Michael Mahoney

Canada's Competition Bureau (the Bureau) has issued a technical backgrounder summarizing the reasoning behind its clearance of the November, 2004 acquisition of #4 positioned Microcell Telecommunications Inc. (Microcell) by #3 positioned Rogers Wireless Communications Inc. (Rogers Wireless). The deal created the largest (by subscriber base) wireless telecoms provider in the country, and reduced the number of principal wireless competitors to three.1 The backgrounder is noteworthy, because it provides guidance as to how the Bureau is applying the revised Merger Enforcement Guidelines (the MEGs)2 with respect to, among other things, market definition in the fast-moving world of telecoms, co-ordinated effects (or "interdependence") analysis, and the influence (or lack thereof) of a "maverick" firm. It also clearly reveals a forward-looking focus to merger analysis. After a hiatus of several years, the Bureau has indicated that, in the interests of transparency (but bearing in mind confidentiality obligations) it will again be issuing backgrounders on selected cases that raise interesting issues.3

In Rogers-Microcell, the Bureau concluded that the relevant product market is mobile wireless (voice and data) telecommunications services, and that the relevant geographic market is provincial in scope. When analyzing the relevant product market, while recognizing that the ability to "bundle" wireless with other telecommunications and broadcasting services provides a competitive advantage, the Bureau found little current substitutability between mobile wireless and other telecommunications services, including wireline. It also found that the different technological platforms in use do not discourage customer switching and that "mobile wireless" forms a single product market, regardless of technology. Variations in provincial prices and competitors, and the lack of demand-side substitution to service providers located elsewhere, meant that geographic markets were no broader than provincial.

The Bureau found that there are very high barriers to facilities-based entry, including high capital costs to construct and run a network, regulatory requirements and foreign ownership restrictions. Barriers to entry for resellers are much lower,4 but the Bureau concluded that their impact on competition would be limited.

The Bureau found that the combined firm would create Canada's largest competitor nationally by subscriber base (#1 in Ontario and #2 elsewhere), but that its major competitors (Bell Mobility and Telus) were mounting aggressive attacks on that subscriber base, and that subscriber retention would continue to be a serious issue post-merger. Moreover, given the history of intense, multi-market competition between Bell, Telus and Rogers - and the fact that Rogers does not compete with Telus or Bell in wireline - vigorous and effective competition would continue to exist in all markets after the merger.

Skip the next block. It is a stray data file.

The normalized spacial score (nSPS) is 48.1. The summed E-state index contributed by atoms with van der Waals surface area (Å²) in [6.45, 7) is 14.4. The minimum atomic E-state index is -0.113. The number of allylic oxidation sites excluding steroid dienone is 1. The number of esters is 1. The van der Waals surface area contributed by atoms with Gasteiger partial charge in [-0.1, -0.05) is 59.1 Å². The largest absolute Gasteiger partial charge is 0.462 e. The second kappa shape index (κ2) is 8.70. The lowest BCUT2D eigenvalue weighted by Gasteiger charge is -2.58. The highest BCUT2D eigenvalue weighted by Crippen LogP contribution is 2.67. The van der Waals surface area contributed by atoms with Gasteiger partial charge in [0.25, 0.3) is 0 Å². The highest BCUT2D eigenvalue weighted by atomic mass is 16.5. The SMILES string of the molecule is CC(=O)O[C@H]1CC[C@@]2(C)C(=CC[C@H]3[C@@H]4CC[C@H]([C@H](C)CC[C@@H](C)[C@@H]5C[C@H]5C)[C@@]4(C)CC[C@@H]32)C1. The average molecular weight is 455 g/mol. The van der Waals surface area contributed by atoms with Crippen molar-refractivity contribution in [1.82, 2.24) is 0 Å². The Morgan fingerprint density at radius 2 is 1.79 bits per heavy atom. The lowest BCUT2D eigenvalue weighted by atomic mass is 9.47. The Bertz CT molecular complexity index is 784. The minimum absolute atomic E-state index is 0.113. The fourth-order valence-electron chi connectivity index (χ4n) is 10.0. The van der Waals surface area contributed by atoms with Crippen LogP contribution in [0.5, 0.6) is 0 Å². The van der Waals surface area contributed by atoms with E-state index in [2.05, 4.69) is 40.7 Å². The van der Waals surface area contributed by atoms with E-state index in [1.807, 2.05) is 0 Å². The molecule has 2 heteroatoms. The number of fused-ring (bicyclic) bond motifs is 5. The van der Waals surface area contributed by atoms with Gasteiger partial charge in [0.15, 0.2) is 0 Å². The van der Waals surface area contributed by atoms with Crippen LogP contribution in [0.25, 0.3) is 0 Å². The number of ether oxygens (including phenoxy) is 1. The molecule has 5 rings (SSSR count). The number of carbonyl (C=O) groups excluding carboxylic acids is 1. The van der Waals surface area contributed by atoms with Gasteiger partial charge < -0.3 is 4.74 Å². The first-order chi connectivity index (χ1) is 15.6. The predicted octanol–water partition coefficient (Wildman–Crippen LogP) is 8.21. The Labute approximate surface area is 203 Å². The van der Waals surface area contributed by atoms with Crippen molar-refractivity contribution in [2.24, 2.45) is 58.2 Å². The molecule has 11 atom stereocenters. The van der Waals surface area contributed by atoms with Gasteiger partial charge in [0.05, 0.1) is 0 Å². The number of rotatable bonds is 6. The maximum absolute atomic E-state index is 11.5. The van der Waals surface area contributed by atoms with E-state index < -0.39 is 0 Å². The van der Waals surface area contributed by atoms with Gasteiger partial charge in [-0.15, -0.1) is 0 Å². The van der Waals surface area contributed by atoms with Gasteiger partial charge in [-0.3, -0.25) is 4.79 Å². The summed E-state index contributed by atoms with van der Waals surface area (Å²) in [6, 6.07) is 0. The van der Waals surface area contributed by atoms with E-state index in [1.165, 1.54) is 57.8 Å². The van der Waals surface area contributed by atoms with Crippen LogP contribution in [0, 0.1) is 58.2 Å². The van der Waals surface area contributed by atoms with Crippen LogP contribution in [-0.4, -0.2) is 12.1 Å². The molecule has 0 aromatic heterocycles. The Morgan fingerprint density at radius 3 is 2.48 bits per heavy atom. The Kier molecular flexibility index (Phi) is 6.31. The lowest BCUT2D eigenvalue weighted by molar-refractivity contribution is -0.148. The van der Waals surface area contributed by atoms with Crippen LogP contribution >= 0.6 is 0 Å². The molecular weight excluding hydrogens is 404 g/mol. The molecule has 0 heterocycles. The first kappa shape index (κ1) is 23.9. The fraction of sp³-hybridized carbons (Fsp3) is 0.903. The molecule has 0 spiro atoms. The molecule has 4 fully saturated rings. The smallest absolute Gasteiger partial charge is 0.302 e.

The Bureau also examined the likelihood of coordinated behaviour among the remaining major service providers. It noted that some important and necessary conditions for coordinated behaviour exist, including market concentration among Bell Mobility, Telus and Rogers Wireless, and the high barriers to entry discussed above. However, the Bureau observed that certain market conditions that effectively constrain coordinated behaviour would not be diminished by the merger. These factors include the expected continued rapid growth in mobile wireless penetration in Canada, continuing rapid technological change, and fierce competition among the three remaining principal rivals.

A key factor in the Bureau's decision appears to be its view that Microcell could not have continued in its role as a "maverick" in the mobile telecommunications market. As noted by the Bureau, "a maverick is a firm that may have less to gain from coordination or be less threatened by punishments from rivals because of the kinds of products it sells or its cost structure." Microcell had been considered an industry maverick, largely due to its innovative flat-rate price plans, per-second billing and its City Fido plan in Toronto and Vancouver. However, the Bureau noted that Bell, Telus and Rogers were able to offer service bundles to consumers based on product offerings from other markets that Microcell could not match. Ultimately, the Bureau found that Microcell would have had great difficulty playing the role of maverick in the future, due to its relatively small coverage area, its inability to offer bundled services, and its absence from market segments that would have provided revenue to fund the capital investment required for next-generation mobile service offerings.

Assessing the competitive impact of a merger on a dynamic basis, taking into account likely changes in the competitive landscape is always a challenge for regulators, but this difficulty is perhaps extenuated in telecoms mergers. The Bureau appears to have met the challenge in this case.

FOOTNOTES

[1] In acting for Microcell in connection with this transaction, Stikeman Elliott LLP also provided competition advice.  The Backgrounder is available on-line at www.competitionbureau.gc.ca (see "News Room" under "Technical Backgrounders" (and not under "Backgrounders").

[2] The MEGs were issued by the Bureau in September 2004.

[3] Information Bulletin: "Competition Bureau Implements Policy for Greater Transparency" (April 28, 2005), available at: www.competitionbureau.gc.ca.

[4] The Bureau noted that Virgin Mobile, an established player in several other countries, recently launched a mobile wireless service offering